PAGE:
But perhaps the biggest sugar sources in the average U.S. diet are sodas, energy drinks, and sports drinks. With the added volume of sugar in processed foods, the growing consumption of sweetened beverages has pushed the average American's sugar intake to nearly 20 teaspoons a day—more than three times the recommended daily allowance.
And right along with the increased consumption of sugar, cases of Type 2 diabetes, heart disease and other systemic diseases have likewise risen. And, yes, preventable tooth decay continues to be a problem, especially in children, with sugar a major contributing factor in the prevalence of cavities.
So, what can you do to keep your daily sugar intake within healthy bounds?
- Check ingredient labels on packaged food for added sugar, chemicals or preservatives. If it contains sugar or "scientific"-sounding ingredients, leave it on the shelf.
- Be wary of health claims on food packaging. "Low fat," for example, is usually an indicator of added sugar.
- Drink water or unsweetened beverages instead of sodas, sports drinks or even juices. Doing so will vastly lower your daily intake of sugar.
A healthy diet with much less sugar and regular exercise will help you stay healthy. And with a lower risk for tooth decay, your teeth will also reap the benefits.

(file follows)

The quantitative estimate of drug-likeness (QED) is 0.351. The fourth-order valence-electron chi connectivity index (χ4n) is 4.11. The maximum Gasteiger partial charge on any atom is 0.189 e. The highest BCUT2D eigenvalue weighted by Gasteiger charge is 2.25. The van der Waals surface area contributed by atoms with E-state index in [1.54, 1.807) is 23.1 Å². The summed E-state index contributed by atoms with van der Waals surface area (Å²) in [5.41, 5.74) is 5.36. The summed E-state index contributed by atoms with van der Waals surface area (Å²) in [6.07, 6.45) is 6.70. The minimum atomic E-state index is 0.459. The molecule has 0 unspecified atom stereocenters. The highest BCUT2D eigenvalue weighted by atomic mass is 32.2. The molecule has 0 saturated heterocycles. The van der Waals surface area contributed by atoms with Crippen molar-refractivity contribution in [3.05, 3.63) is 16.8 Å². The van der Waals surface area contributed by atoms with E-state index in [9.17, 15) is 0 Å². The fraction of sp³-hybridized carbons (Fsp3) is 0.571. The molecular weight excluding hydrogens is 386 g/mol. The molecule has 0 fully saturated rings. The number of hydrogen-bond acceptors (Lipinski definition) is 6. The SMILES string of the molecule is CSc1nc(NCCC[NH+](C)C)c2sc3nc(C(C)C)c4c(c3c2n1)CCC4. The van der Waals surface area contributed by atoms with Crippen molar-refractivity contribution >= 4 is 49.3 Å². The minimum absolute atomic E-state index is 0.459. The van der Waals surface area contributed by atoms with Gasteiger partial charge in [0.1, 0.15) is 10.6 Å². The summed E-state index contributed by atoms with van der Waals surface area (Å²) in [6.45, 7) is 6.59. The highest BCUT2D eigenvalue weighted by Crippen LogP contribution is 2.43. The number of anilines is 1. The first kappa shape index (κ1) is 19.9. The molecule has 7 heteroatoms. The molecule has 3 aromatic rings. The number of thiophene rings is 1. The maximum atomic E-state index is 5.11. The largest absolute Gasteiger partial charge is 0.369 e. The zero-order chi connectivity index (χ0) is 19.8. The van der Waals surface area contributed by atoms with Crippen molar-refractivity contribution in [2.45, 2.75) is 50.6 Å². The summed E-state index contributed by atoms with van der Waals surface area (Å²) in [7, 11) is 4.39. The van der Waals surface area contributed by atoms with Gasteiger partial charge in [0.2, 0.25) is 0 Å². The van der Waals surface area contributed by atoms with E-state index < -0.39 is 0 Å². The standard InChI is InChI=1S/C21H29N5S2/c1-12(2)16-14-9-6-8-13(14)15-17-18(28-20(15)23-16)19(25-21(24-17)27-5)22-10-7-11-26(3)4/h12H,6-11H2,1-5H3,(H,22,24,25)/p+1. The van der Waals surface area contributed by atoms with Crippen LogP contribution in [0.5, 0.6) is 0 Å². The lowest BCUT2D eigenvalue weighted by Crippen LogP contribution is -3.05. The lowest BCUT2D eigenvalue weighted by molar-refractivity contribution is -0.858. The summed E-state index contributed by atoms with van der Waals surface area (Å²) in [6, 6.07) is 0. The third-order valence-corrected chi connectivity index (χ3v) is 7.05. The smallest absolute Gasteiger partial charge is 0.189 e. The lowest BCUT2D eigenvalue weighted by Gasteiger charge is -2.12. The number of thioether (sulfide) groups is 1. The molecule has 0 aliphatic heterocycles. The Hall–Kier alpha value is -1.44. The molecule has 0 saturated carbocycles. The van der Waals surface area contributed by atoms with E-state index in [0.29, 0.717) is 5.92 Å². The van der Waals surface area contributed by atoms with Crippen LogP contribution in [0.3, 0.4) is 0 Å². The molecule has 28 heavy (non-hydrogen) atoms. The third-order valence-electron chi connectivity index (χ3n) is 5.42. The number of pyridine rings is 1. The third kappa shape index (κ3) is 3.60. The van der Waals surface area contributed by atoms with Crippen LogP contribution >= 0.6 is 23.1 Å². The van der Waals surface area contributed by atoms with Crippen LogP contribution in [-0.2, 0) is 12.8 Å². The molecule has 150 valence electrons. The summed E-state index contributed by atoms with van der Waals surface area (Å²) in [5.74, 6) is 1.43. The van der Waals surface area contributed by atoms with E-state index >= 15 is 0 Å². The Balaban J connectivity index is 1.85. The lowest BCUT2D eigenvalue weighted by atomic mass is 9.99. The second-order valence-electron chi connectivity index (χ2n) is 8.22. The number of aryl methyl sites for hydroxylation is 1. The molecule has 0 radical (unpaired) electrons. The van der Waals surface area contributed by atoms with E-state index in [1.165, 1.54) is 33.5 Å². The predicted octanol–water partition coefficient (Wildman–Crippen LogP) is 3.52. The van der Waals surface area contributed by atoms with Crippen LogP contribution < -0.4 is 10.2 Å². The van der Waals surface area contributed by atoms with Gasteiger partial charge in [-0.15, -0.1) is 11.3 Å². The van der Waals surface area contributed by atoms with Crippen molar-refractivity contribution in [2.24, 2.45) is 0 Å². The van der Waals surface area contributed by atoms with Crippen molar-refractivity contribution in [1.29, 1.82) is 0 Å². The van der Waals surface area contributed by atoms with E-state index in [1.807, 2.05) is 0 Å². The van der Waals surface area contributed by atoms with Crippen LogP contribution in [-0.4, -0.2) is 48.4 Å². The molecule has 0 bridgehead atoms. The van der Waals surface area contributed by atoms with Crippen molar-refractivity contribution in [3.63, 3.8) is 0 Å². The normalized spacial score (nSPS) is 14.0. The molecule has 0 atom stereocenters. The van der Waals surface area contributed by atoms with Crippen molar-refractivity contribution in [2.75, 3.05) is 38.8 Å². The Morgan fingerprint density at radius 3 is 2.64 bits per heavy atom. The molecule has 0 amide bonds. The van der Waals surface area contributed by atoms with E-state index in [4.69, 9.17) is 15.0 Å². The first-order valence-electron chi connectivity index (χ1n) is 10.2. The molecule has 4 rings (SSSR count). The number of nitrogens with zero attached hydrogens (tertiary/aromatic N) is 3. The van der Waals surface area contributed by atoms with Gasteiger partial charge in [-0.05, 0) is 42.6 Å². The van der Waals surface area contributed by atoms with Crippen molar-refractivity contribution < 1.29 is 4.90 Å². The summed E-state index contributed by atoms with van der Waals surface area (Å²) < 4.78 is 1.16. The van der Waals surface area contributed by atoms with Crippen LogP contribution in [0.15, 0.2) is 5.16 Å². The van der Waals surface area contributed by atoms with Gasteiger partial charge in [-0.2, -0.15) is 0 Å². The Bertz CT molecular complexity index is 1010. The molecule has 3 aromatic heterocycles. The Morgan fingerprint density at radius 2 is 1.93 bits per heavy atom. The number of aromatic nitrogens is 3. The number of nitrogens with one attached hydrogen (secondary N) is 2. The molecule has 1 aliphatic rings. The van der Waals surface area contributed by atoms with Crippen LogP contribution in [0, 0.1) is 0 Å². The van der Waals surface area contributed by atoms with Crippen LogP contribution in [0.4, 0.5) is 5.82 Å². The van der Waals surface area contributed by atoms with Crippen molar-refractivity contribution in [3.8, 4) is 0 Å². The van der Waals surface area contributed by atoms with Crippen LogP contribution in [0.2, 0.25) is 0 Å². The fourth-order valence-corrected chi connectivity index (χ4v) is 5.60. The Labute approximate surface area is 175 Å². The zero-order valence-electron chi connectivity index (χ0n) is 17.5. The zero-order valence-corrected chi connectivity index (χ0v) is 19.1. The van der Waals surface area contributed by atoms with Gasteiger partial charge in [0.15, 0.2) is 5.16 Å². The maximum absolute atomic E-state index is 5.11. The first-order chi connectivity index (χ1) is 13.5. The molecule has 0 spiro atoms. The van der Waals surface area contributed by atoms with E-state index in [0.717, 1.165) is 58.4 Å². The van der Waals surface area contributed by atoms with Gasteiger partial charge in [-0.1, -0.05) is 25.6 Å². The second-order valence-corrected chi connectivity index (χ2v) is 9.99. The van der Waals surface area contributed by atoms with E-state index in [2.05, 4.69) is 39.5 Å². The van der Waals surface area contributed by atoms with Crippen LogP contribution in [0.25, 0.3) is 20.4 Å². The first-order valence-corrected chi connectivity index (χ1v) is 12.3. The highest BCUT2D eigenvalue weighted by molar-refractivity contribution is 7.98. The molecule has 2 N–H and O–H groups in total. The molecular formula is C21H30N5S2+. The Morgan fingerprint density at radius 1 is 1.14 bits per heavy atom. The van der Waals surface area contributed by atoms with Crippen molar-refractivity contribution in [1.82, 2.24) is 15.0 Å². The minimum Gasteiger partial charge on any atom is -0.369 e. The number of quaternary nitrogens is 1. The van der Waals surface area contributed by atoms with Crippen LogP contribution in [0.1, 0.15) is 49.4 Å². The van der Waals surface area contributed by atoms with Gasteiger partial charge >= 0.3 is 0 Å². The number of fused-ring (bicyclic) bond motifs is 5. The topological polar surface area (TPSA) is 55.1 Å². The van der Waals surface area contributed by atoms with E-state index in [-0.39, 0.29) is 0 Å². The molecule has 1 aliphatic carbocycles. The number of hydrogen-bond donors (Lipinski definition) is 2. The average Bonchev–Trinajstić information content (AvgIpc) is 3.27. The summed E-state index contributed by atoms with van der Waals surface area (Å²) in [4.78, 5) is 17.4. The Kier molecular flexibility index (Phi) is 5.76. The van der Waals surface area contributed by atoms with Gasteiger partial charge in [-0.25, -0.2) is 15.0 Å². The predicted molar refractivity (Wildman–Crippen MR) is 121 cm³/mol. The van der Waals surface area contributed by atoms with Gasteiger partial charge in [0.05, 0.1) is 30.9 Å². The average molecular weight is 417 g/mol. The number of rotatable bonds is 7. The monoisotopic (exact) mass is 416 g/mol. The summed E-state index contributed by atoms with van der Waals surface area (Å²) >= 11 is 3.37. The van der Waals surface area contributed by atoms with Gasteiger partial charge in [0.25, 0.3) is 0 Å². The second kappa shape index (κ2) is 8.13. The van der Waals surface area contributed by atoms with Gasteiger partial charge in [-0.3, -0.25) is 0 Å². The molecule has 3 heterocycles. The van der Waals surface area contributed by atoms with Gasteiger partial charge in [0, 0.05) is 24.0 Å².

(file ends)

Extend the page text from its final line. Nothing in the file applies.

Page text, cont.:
If you would like more information on the effects of sugar on your oral and general health, please contact us or schedule an appointment for a consultation. You can also learn more about this topic by reading the Dear Doctor magazine article “The Bitter Truth About Sugar.”
If your kids are getting ready to start back with in-person school this year, you've no doubt began stocking up on new clothes and classroom supplies. Right before school begins is also a good time to make sure their teeth and gums are in good shape.
Life gets busier for families once the school year begins. It's wise, then, to take advantage of the waning summer break's slower pace to catch up on other concerns, including teeth and gum health. In that regard, here are 4 aspects of dental care deserving attention before the school bell rings in a new year.
Cleanings. Hopefully, your kids are brushing and flossing every day, a habit they've practiced from an early age. But while these hygiene tasks effectively rid the teeth of most of the accumulated dental plaque (the thin bacterial film most responsible for tooth decay), some of it can slip by. A thorough dental cleaning every six months can clear away elusive plaque and tartar (hardened plaque)—and right before the school year begins is a great time.
Checkups. Regular dental visits also make it easier to stay ahead of any developing tooth decay or other dental disease. We have advanced equipment and methods for detecting even the tiniest occurrence of disease—and the earlier we find and treat it, the less damage it can cause. We can also perform preventive procedures like sealants or topical fluoride that reduce the risk of tooth decay.